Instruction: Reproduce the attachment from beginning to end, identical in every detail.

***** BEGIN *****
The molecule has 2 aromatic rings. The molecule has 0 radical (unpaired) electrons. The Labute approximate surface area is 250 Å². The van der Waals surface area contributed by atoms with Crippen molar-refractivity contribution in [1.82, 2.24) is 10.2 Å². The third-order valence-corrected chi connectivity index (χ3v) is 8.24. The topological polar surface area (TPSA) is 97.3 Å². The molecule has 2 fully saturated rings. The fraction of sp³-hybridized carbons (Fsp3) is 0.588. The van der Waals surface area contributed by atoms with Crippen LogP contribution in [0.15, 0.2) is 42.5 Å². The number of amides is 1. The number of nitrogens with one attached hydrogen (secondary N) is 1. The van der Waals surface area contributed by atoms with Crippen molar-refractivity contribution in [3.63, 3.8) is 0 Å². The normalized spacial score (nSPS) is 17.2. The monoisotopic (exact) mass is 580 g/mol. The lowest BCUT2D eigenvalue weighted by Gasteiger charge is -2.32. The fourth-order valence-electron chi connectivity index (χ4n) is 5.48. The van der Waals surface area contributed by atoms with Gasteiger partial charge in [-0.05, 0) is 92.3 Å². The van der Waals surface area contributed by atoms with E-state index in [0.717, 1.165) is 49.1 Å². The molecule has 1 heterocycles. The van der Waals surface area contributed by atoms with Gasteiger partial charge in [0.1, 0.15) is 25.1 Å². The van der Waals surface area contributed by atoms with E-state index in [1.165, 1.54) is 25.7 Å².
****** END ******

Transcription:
The molecule has 2 aromatic rings. The molecule has 0 radical (unpaired) electrons. The Labute approximate surface area is 250 Å². The van der Waals surface area contributed by atoms with Crippen molar-refractivity contribution in [1.82, 2.24) is 10.2 Å². The third-order valence-corrected chi connectivity index (χ3v) is 8.24. The topological polar surface area (TPSA) is 97.3 Å². The molecule has 2 fully saturated rings. The fraction of sp³-hybridized carbons (Fsp3) is 0.588. The van der Waals surface area contributed by atoms with Crippen LogP contribution in [0.15, 0.2) is 42.5 Å². The number of amides is 1. The number of nitrogens with one attached hydrogen (secondary N) is 1. The van der Waals surface area contributed by atoms with Crippen molar-refractivity contribution in [3.63, 3.8) is 0 Å². The normalized spacial score (nSPS) is 17.2. The monoisotopic (exact) mass is 580 g/mol. The lowest BCUT2D eigenvalue weighted by Gasteiger charge is -2.32. The fourth-order valence-electron chi connectivity index (χ4n) is 5.48. The van der Waals surface area contributed by atoms with Gasteiger partial charge in [-0.05, 0) is 92.3 Å². The van der Waals surface area contributed by atoms with E-state index in [0.717, 1.165) is 49.1 Å². The molecule has 1 heterocycles. The van der Waals surface area contributed by atoms with Gasteiger partial charge in [0.1, 0.15) is 25.1 Å². The van der Waals surface area contributed by atoms with E-state index in [1.165, 1.54) is 25.7 Å².